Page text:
TM1644 : Boer War Memorial, Christchurch Park
taken 6 years ago, near to Ipswich, Suffolk, Great Britain
Christchurch Park :: TM1645
Christchurch Park is a 28 hectare area of rolling grassland and wooded areas in Ipswich. It contains Christchurch Mansion which holds a public museum and art gallery. The park opened as the town's first public park in 1895. It contains tennis courts, a croquet lawn and a bowling green.
War memorials were mainly constructed after WWI to commemorate the troops who gave their lives in the war. Many were then updated after WWII. Some war memorials date back to the Boer War. Almost every town and village in Britain has a War Memorial. They take many forms the commonest being an obelisk, a cross or statue of a soldier. Some commemorate the inhabitants of a place, some are for schools and others are for companies or Military groupings.
Many memorials are grade II listed, 61 are II* listed, Link*_listed_war_memorials_in_England
& 12 are Grade I listed. Link
A search for memorials can be carried out at Link
Listed Buildings and Structures
Listed buildings and structures are officially designated as being of special architectural, historical or cultural significance. There are over half a million listed structures in the United Kingdom, covered by around 375,000 listings.
Listed status is more commonly associated with buildings or groups of buildings, however it can cover many other structures, including bridges, headstones, steps, ponds, monuments, walls, phone boxes, wrecks, parks, and heritage sites, and in more recent times a road crossing (Abbey Road) and graffiti art (Banksy 'Spy-booth') have been included.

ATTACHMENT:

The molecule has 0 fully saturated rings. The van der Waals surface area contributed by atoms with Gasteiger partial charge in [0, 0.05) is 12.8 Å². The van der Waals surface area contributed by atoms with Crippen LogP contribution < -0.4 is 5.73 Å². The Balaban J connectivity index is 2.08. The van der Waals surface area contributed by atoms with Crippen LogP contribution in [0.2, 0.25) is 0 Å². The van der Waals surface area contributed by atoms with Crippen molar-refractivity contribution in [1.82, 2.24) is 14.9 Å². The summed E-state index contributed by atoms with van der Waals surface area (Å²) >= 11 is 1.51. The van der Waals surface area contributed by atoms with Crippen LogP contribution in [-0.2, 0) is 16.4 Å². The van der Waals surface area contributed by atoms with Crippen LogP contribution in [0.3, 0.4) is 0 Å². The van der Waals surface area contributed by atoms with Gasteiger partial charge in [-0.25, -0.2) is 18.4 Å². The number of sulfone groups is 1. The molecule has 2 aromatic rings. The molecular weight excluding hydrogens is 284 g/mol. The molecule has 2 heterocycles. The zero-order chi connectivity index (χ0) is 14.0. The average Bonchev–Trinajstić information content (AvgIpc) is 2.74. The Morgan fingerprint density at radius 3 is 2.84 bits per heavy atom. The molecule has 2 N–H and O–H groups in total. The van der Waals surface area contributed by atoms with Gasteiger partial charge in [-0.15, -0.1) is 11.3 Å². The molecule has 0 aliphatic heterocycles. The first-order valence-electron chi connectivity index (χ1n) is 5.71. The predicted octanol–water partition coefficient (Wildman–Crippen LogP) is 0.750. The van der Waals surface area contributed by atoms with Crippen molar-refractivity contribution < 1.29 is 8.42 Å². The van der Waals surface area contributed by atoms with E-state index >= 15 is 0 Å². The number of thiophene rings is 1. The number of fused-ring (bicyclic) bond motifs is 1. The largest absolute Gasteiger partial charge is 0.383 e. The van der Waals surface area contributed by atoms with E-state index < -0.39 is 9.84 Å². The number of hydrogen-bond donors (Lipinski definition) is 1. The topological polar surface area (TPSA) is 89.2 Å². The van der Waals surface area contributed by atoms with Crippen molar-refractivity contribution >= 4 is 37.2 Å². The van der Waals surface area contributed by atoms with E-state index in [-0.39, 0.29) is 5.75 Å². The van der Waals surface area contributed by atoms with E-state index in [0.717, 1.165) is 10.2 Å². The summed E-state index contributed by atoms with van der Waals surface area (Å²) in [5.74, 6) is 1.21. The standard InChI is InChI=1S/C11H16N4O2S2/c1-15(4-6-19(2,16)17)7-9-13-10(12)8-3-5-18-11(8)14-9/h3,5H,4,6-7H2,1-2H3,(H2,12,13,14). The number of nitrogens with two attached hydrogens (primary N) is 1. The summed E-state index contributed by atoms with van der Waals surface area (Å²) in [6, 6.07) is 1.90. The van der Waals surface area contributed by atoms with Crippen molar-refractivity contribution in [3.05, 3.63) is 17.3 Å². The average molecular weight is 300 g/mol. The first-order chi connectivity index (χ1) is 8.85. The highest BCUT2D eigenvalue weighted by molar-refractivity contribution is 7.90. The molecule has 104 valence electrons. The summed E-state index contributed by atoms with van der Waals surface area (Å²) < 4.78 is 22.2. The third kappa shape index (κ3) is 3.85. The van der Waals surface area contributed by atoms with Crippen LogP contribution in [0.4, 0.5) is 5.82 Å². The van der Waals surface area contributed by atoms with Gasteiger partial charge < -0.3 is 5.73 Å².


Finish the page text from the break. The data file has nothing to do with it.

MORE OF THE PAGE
In England and Wales there are three main listing designations;
Grade I (2.5%) - exceptional interest, sometimes considered to be internationally important.
Grade II* (5.5%) - particularly important buildings of more than special interest.
Grade II (92%) - nationally important and of special interest.
There are also locally listed structures (at the discretion of local authorities) using A, B and C designations.
In Scotland three classifications are also used but the criteria are different. There are around 47,500 Listed buildings.
Category A (8%)- generally equivalent to Grade I and II* in England and Wales
Category B (51%)- this appears generally to cover the ground of Grade II, recognising national importance.
Category C (41%)- buildings of local importance, probably with some overlap with English Grade II.
In Northern Ireland the criteria are similar to Scotland, but the classifications are:
Grade A (2.3%)
Grade B+ (4.7%)
Grade B (93%)
…read more at wikipedia Link
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- Grid Square
- TM1644, 1002 images (more nearby )
- N Chadwick (find more nearby)
- Image classification?
- Date Taken
- Sunday, 18 September, 2011 (more nearby)
- Tuesday, 13 December, 2011
- Geographical Context
- Subject Location
OSGB36: TM 1647 4496 [10m precision]
WGS84: 52:3.6422N 1:9.3823E
- Camera Location
- OSGB36: TM 1647 4497
- View Direction
- West-southwest (about 247 degrees)
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